So about a year ago I wrote this post about Clojure and IDEs. Unfortunately, I hadn’t realised there was a free non-commercial license available for Cursive, an IntelliJ plugin for Clojure. It’s time to set the record straight.
So what’s Cursive?
Cursive is a Clojure plugin for IntelliJ. If you haven’t used IntelliJ before it’s very similar to Eclipse (sorry if that offends anyone!).
What that means is that you have all the usual benefits of an IDE: project-aware editing workspace, etc. If you are coming at things from more of the vi end of the spectrum then you will probably want to stop reading there, ha.
Why would I want to use Cursive?
In three words: it is easy. Or at least, that has been my experience.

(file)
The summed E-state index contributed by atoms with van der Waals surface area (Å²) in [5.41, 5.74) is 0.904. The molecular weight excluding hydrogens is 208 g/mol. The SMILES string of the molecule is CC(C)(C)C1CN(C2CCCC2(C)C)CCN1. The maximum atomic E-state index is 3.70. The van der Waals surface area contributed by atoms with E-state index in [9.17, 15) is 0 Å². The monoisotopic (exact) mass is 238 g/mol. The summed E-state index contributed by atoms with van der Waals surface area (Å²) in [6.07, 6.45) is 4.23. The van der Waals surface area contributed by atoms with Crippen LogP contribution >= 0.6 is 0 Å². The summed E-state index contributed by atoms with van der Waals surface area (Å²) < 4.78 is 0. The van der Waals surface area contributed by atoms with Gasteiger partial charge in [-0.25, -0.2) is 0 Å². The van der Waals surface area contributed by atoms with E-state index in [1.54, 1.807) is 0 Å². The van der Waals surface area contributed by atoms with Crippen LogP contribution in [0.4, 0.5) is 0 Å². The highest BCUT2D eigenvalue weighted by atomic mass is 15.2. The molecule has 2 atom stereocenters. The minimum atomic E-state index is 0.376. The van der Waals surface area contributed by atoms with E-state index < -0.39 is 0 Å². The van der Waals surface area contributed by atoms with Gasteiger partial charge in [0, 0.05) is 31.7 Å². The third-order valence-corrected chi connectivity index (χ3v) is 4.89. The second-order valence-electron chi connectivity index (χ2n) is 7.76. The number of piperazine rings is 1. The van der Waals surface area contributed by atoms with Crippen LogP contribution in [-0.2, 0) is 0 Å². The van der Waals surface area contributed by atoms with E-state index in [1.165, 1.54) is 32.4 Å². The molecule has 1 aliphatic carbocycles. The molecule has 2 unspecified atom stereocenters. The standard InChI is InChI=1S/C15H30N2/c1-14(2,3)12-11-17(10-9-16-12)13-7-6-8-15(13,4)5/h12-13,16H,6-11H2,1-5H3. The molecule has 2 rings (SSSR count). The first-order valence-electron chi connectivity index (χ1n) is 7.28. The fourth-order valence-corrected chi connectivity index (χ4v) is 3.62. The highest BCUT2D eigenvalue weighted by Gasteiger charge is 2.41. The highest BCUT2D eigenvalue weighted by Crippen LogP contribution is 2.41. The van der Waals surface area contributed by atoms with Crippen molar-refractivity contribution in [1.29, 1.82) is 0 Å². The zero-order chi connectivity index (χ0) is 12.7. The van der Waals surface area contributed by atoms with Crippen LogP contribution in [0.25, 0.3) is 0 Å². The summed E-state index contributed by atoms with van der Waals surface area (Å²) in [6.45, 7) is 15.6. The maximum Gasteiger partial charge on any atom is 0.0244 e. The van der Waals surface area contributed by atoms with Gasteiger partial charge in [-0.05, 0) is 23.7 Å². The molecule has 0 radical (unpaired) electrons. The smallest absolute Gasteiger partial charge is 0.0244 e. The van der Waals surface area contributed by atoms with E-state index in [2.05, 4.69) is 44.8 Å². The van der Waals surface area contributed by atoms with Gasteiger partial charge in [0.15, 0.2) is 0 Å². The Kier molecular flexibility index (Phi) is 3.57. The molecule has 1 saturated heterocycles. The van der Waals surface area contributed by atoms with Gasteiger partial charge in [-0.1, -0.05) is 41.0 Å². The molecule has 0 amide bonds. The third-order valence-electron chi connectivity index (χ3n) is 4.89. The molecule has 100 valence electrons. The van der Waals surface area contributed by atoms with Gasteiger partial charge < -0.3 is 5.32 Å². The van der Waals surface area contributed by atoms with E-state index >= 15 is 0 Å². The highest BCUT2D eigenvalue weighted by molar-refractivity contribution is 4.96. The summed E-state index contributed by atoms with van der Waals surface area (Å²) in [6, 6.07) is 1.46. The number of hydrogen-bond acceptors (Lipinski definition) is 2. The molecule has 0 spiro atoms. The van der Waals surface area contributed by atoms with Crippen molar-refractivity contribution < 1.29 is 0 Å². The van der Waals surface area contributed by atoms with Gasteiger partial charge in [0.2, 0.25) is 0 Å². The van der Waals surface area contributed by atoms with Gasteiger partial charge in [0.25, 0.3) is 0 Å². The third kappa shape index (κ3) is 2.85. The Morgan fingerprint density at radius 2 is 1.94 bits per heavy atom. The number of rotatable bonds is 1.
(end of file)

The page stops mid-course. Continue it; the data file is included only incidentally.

I did get a pretty good setup going with Emacs, which I wrote about in a previous blog post. But it took me a while to get there, and even then it wasn’t totally stable. It was also pretty heavy on the keyboard shortcuts, given that I hadn’t used Emacs for a decade or so.
Whereas, Cursive worked out the box for me. Everything just worked, pretty much first-time. (Well, except for an odd niggle saving preferences every now and then. But nothing is perfect, right.)
This is the REPL you want
Probably the biggest bugbear I had with my Emacs setup (and I want to stress, it may just have been my setup!), was instability in the REPL. I’ve found the Cursive REPL really solid for both Clojure and ClojureScript. I have experienced very few issues with it. I’ve used it a lot with figwheel and it has been great.
So, if you are from more of an IDE bent like me, then Cursive is well worth a look. It’s probably the tool you are looking for. I’ve been using it for the about 12 months, and I would need some serious persuading to move to anything else.
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